Analysis: Dangerous to presume Boris Johnson’s British nationalism will beat itself

Ben Wray

Day one of PM Boris has shown some ruthlessness and clarity of purpose – with an opposition lacking those qualities, it would be complacent to think Johnson’s British nationalism will beat itself, Ben Wray finds

THERE was interesting mood music behind Boris Johnson’s first speech outside 10 Downing Street as prime minister. 

The shouts and chants of protestors echoed around as Johnson tried to assert his authority on the job from the beginning. It symbolised the moment well: Johnson got to enjoy his moment in the sun, but the stormy rumbles of discontent could still be heard.

The challenge the former mayor of London faces are well known and unquestionably formidable. He has to deliver Brexit after the parliament rejected May’s Deal three times, he has little chance of re-negotiating another deal, and there is a majority in the House of Commons against leaving without a deal. 

How will he take this on? His opening speech gave some clues. He doubled-down on the 31 October deadline. He said that he would make sure Britain was prepared “for the remote possibility that Brussels refuses any more to negotiate”. Most of all, he sought to give British nationalism an energy boost, saying to Britain and to the world: “Do not underestimate this country”.

“After three years of unfounded self-doubt, it is time to change the record, to recover our natural and historic role as an enterprising and truly outward looking Britain,” he said. “Generous in temper and engaged with the world. No one in the last few centuries has succeeded in betting against the pluck, and nerve and ambition of this country. They will not succeed today.”

The final comment of significance was that he was clear the he knew his own neck was on the line over getting Brexit done, saying: “I will take personal responsibility for the change I want to see. Nevermind the backstop, the buck stops with me.”

Perhaps more significant is Johnson’s new team and the Cabinet. The campaign group behind Vote Leave, most importantly its Campaign Director Dominic Cummings, have been brought in, while the vast majority of the old Cabinet has been culled, with Jeremy Hunt and almost of all of his backers dropped from the Cabinet in the biggest clear-out of a governing party in British history. 

What all of this suggests is a ruthlessness that was totally absent under Theresa May. The former prime minister responded to winning the leadership contest by lining important posts with her enemies, bringing Johnson in as Foreign Secretary and Brexiteer David Davis as Brexit Secretary. An invariably divided cabinet was part of what brought her down, and it set the tone for her Brexit-to-please-everybody, which inevitably ended up pleasing nobody. 

There is at least the appearance of clarity of purpose about day one of the Johnson regime. It’s easy to look at Johnson as a bumbling clown who will inevitably jump from one Brexit mine to the next, but it would also be dangerously complacent.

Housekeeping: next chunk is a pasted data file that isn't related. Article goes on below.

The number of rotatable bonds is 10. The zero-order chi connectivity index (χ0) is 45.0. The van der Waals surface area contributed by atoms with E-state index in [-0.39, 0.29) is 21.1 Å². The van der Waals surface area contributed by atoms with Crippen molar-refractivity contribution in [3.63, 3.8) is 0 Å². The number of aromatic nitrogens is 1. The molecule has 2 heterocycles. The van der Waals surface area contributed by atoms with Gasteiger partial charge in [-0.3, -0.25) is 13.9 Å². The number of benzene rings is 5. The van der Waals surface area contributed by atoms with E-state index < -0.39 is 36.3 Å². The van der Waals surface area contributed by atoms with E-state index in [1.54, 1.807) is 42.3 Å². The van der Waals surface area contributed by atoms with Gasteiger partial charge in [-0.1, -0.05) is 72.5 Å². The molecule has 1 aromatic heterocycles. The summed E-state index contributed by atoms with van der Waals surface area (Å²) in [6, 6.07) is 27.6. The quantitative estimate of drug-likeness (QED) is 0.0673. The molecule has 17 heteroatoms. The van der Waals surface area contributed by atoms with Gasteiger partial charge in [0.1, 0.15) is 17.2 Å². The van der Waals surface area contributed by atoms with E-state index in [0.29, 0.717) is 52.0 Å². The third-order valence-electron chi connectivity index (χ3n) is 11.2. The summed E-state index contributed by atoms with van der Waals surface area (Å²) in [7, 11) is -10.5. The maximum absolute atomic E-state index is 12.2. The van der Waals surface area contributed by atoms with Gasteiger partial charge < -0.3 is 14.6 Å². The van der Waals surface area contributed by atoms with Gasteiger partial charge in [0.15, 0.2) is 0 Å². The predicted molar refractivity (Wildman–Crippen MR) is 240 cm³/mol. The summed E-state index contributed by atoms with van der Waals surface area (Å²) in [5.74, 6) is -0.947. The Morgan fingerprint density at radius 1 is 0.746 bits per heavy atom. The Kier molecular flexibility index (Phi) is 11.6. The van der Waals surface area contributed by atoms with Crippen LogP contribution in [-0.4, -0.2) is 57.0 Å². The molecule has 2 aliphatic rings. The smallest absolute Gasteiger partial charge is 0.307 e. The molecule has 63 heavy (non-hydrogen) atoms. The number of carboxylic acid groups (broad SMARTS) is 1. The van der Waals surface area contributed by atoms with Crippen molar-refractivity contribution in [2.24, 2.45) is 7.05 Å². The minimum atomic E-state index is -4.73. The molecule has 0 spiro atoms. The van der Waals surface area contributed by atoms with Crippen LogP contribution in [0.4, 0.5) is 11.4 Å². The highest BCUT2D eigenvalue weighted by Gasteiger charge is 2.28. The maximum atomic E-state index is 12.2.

READ MORE: Boris Johnson new PM: Round-up of Scottish reaction

Johnson’s vision may be contemptible, but it does have the virtue of actually being a vision, unlike Theresa May’s grim managerialism. It also has the value of simplicity – deliver Brexit and ‘making Britain great again’, as Nicola Sturgeon described Johnson’s speech. The Boris brand of upbeat, can-do British nationalism may well have nothing to do with the reality of 21st Century Brexit Britain, but neither did Trump’s 2016 pitch – it didn’t stop him becoming US President. 

And that’s why it is not so simple as to point to the mathematics of the House of Commons and say ‘look, it doesn’t add up for Boris’, however true that may be. If Johnson can get a genuine bounce in the polls (as new PMs tend to do) over the next two months by showing unity of purpose, even if the House of Commons does face him down, he could build up sufficient political momentum around the idea that a Remainer parliament stands in the way of delivering Brexit Britain, and fight a snap General Election on that basis. 

What such a strategy would have in its favour is that a clear vision and unity of purpose is lacking in the opposition. The Labour Party is in disarray, with Corbyn seemingly unable or unwilling to strike a clear line and discipline his shadow Cabinet. The People’s Vote coalition appears to be going nowhere, incapable of speaking with one voice and divided internally. The SNP seems more focused on standing with unionists to oppose No Deal than pushing forward a vision for an independent Scotland. The opposition collectively is pinning all its hopes on the House of Commons acting as a brake on Johnson, while the new prime minister is ignoring all that and appealing directly to the public. 

It may not work, and it will be difficult to sustain under the pressure of events, but in a fight between someone arguing for something and others arguing to stop something from happening, the political psychology works more in favour of the former than the latter.

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